But that's not what he did.  Aside from the whole test he setup to find a girl who excels at doing chessed (and if Avraham didn't tell him to do that, we should ask ourselves why Eliezer thought it necessary, but that's a different topic...), the Torah tells us that he davened.  "Vayomar Hashem Elokei adoni Avraham hakei na lifanay hayom v'aseh chessed im adoni Avraham..." (24:12).  According to Rashi, even the conclusion of Eliezer's description of the test he was setting up, "u'bah eidah ki asisa chessed im adoni," (24:14) is not a statement of fact. i.e. the test proves that Hashem did a chessed and he found the right girl, but rather is part and parcel of his tefilah, i.e. "u'bah eidah..." through this test I pray that I will know who the right girl is.  It's not a tefilah + a test, but it's one big tefilah that things work out (Ramban and others disagree). 

I think it's safe to assume that if we would say a little tehillim before embarking on an important project, the Avos and the people in their household would do no less.  Had the Torah not told us that Elizer davened, would we have assumed otherwise?  Of course not.  So while the details of the test might be necessary and relevant to the story, the question begs itself: why does the Torah feel the need to stress Eliezer's tefilah here?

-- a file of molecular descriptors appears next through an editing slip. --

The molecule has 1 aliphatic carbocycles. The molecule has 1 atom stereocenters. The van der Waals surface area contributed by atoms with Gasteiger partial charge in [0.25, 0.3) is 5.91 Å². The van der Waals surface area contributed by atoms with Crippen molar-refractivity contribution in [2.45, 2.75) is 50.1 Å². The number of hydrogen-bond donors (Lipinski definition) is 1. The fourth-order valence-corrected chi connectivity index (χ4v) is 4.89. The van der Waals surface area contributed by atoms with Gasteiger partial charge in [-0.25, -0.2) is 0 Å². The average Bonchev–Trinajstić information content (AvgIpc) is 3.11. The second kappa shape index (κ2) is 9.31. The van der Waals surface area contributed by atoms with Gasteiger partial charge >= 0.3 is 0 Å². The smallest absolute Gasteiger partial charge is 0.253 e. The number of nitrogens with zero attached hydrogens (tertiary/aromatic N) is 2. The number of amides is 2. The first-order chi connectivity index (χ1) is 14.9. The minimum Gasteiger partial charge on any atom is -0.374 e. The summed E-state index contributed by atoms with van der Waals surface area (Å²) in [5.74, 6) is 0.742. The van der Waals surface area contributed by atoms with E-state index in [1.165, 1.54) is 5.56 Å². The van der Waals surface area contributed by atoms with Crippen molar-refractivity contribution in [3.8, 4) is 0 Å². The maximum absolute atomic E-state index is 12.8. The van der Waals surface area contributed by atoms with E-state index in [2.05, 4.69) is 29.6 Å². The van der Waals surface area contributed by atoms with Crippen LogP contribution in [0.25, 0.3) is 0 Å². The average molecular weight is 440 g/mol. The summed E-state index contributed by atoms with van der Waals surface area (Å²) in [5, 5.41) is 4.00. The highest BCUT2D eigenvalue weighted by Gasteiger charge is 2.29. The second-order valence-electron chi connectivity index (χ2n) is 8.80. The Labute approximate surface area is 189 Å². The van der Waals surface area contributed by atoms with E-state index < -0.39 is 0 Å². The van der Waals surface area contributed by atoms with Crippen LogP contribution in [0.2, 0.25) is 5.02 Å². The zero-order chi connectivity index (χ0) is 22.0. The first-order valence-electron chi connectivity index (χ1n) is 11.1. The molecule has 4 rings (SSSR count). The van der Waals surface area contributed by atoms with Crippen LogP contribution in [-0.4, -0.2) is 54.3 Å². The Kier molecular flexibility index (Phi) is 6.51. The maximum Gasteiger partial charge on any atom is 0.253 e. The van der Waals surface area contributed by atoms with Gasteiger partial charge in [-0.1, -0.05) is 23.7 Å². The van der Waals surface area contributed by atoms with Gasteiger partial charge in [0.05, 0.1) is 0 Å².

The Sefas Emes asks the question, but I want to offer a different answer than the one he gives. 

There is an interesting machlokes in the meforshim how to interpret the tefilah of Eliezer.  Most (Targum Yonasan, Ibn Ezra, Ramban, Kli Yakar) interpret "hakrei na lifanei" to mean that Hashem should cause the right girl to appear before Eliezer.  However, Alshich and more clearly the Netziv read it differently.  Before Eliezer left Avraham's home, Avraham gave him a bracha: "Hu [Hashem] yishlach malacho lifanecha..." Hashem should send his angel along with him to help (24:4).  Now Eliezer gets to Aram Naharayim and he davens to Hashem, "hakrei na lifanei," you, Hashem, please appear before me.  It's not enough for me to have the help of a malach to pull this off -- I need you here with me.   

I think the Chazon Ish is quoted as saying that the last remnant of open hashgacha that we have left is in inyanei shidduchim.  It's not the shadchan, it's not even malachim, but it's Hashem himself who makes a match happen, even sometimes in the most unlikely situations.

That's perhaps why the Torah makes a point of including the tefilah of Eliezer.  Of course everything the Avos did was accompanied by tefilah.  But when it comes to the parsha of marriage, tefilah is not just a nice thing to do to accompany the mitzvah, but it is part and parcel of the mitzvah itself.  Since direct intervention of the yad Hashem is necessary, tefilah, dveikus with Hashem, asking Hashem for that direct involvement, is a must.